Jul 11, 2017 News
– persons accepting appointments to build résumés – Vice Chancellor
The University of Guyana’s [UG] procurement system has been neglected for years. This has been the deduction of Professor Ivelaw Griffith, who just over a year ago accepted the post of Principal and Vice Chancellor of the institution.
Professor Griffith said that having recognized the dilemma, deliberate remedial efforts were engaged.
“We were only last year October able to hire a procurement officer, but he has already left,” the Vice Chancellor revealed. The appointed Procurement Officer parted ways with the university early last month, reportedly for an appointment at the Inter-American Development Bank [IDB].
The Vice Chancellor claims to have a clear understanding why this has happened. “Partly because of the low salaries at this university, both on the teaching and administrative side, we have difficulty recruiting people,” he confessed, even as he added, “we are looking for a Civil Engineer, we are looking for an Attorney, we have been looking for a Chief Accountant for four years.”
He continued, “There are a number of things that have impeded efficiency and effectiveness and quality of service to students, it is going to take money to get it right, and I make no apologies…If we don’t pay people we are going to get them for the wrong reasons. They are going to come and spend a year, build their résumés, and they are going to move on; it is already happening.”
But fixing the long neglected procurement system is especially important if the university is to prove it can properly spend its finances. Vice Chancellor Griffith has moreover noted that although the move to hire a Procurement Officer was a step forward, the departure of the officer has yet left the university in a quandary. And this dilemma, according to Professor Griffith, has been recognized by Government. Minister of Public Infrastructure, Mr. David Patterson, during a visit to the Turkeyen Campus made this observation.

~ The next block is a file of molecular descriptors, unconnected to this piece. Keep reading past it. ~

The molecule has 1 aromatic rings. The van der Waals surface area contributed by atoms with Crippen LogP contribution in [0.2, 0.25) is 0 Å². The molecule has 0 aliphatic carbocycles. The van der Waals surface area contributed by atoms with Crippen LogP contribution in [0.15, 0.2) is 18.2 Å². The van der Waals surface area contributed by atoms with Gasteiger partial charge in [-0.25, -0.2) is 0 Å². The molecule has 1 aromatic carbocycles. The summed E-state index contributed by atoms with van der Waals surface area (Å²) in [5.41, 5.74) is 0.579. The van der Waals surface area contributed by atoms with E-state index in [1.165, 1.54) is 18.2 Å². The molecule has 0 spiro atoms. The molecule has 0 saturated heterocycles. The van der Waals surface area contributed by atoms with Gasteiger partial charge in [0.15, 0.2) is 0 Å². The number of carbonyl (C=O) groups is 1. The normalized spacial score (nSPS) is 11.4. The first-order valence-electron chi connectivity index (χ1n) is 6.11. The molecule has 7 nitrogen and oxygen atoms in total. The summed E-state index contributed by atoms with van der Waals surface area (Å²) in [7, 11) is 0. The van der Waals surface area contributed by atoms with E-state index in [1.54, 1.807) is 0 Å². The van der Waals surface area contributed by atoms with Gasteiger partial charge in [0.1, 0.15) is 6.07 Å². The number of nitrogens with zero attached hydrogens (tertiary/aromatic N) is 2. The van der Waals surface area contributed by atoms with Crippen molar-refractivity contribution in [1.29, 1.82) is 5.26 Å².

“Minister Patterson spent about two hours, then we walked the campus and he said ‘Vice Chancellor your problems are much bigger than I thought.’ He said to me ‘I saw that you asked for $5 billion from government’. He asked [too] ‘Vice Chancellor if you get that, can you spend it?” recalled Professor Griffith.
“The Minister was asking a correct question…because for me to be able to make a case next year to the government that I want more money, I have to be able to show them that I was able to spend some of what I got before, and if we don’t have a procurement unit, then we have a problem,” the Vice Chancellor explained.
According to him, there are a number of things that need troubleshooting to ensure the efficiency of the university. In fact, he made reference to a World Bank project that was languishing as he added, “You don’t want to know the millions of issues, people ask ‘Ivelaw, how do you stay sane?’ So the critics from the outside don’t know the half of it.”
In recognition of his challenges, Professor Griffith said, “I brought seven ministers to this campus and said help us.”
Professor Griffith last year proposed to Government that in order realize a modernized university, there was a need for subvention of $5.2 billion from the 2017 budget. Government had however approved $2.9 billion for the University.
This was despite the Vice Chancellor’s explanation that a large portion of the money would be used to pay higher salaries to both foreign and local academic staff. In fact, he had underscored that to improve the university’s credibility, more foreign staff would have to be hired to perform functions which cannot be taken up by locals owing to the lack of skill sets required.
“It’s not always something that colleagues like to hear… Some of the staff we are going to need to hire both on the academic and on the administrative side will need to come from outside Guyana. We will need to attract people from outside that have got skills that we need that are not readily available here,” he explained.
The funds, he had proposed too, would have been used to improve the laboratory, support overseas travel for lecturers to present papers at international conferences, development of a new library, a new centre for communication studies, fencing of the campus to prevent animals from roaming, the purchase of a tractor, and to improve lighting.
Further, he had highlighted the need for the institution to hire its own attorney to take care of all its legal aspects, such as labour issues and intellectual property rights.
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